The separation pay may be awarded if the employee decides not to be reinstated. According to the Court, the altercation that transpired between Sanchez and Ong-Sitco is enough basis to conclude that there exists an apparent strained relationship between them. This strained relationship is also very evident from Litex Glass, et al.’s refusal to retain Sanchez under their employ.

While Litex Glass, et al. contend that their act of sending Sanchez memorandum-letters directing him to report for work exhibits their willingness to retain him, the same hardly convinced the SC.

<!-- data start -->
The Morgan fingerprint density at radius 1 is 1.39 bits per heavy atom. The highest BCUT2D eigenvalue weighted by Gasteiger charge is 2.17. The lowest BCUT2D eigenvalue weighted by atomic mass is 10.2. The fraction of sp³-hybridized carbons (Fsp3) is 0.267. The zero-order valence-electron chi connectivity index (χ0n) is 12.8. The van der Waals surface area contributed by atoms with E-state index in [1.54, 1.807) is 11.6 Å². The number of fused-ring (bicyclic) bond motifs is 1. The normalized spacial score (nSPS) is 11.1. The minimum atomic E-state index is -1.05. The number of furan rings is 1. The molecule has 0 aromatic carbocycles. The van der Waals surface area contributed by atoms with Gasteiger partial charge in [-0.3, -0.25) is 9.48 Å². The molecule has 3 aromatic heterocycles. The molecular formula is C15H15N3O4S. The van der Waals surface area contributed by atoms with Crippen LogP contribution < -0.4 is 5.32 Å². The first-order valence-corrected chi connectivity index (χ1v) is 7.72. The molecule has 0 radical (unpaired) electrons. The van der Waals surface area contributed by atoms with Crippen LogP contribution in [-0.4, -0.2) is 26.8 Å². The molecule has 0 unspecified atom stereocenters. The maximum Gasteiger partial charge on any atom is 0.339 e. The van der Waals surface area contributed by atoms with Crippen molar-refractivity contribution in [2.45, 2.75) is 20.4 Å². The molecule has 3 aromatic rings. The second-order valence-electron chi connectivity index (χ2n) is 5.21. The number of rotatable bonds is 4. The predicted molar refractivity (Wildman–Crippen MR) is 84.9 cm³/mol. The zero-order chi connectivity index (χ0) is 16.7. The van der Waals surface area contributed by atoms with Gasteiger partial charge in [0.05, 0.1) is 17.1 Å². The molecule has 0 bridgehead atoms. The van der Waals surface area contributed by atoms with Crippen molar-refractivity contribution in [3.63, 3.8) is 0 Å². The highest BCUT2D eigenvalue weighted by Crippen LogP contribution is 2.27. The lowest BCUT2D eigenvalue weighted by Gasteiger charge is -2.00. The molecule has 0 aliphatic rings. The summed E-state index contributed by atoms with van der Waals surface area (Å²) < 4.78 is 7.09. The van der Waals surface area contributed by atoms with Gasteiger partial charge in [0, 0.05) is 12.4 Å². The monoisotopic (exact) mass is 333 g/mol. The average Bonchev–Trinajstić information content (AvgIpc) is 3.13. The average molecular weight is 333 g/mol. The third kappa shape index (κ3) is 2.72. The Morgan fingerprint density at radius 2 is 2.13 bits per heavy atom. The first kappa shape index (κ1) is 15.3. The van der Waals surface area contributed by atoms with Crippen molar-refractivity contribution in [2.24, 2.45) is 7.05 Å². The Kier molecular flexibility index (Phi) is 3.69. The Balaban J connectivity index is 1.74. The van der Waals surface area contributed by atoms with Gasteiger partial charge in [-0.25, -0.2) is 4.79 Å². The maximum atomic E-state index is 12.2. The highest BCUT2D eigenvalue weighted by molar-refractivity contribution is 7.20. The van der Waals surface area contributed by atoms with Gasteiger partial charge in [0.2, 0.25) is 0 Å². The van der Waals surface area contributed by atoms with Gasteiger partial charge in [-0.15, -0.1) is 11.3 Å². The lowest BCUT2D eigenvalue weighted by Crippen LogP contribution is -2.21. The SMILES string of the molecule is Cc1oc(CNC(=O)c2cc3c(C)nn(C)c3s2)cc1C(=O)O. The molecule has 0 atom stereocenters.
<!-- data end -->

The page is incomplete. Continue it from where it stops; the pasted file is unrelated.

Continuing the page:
The SC further held that the said memorandum letters were mere afterthought made only to cover-up Litex Glass, et al.’s act of illegally dismissing Sanchez. For obvious reasons, they cannot be viewed as a sign of Litex Glass, et al.’s sincere willingness to reinstate Sanchez. Further, even if the issue of strained relations was not raised in the proceedings before the Labor Arbiter, it was nonetheless discussed and argued by the parties in their respective pleadings submitted to the NLRC when the case was brought on appeal. Clearly, there is sufficient basis for the grant of separation pay in lieu of reinstatement in this case.

The labor tribunals and the CA erred in reckoning the employment of Sanchez from 1994 for the purpose of computing his separation pay. In affirming the decision of the NLRC and the Labor Arbiter, the CA relied on the SSS Certification and gave weight to Sanchez’s claim that Ong-Sitco has been remitting his SSS contributions since 1996.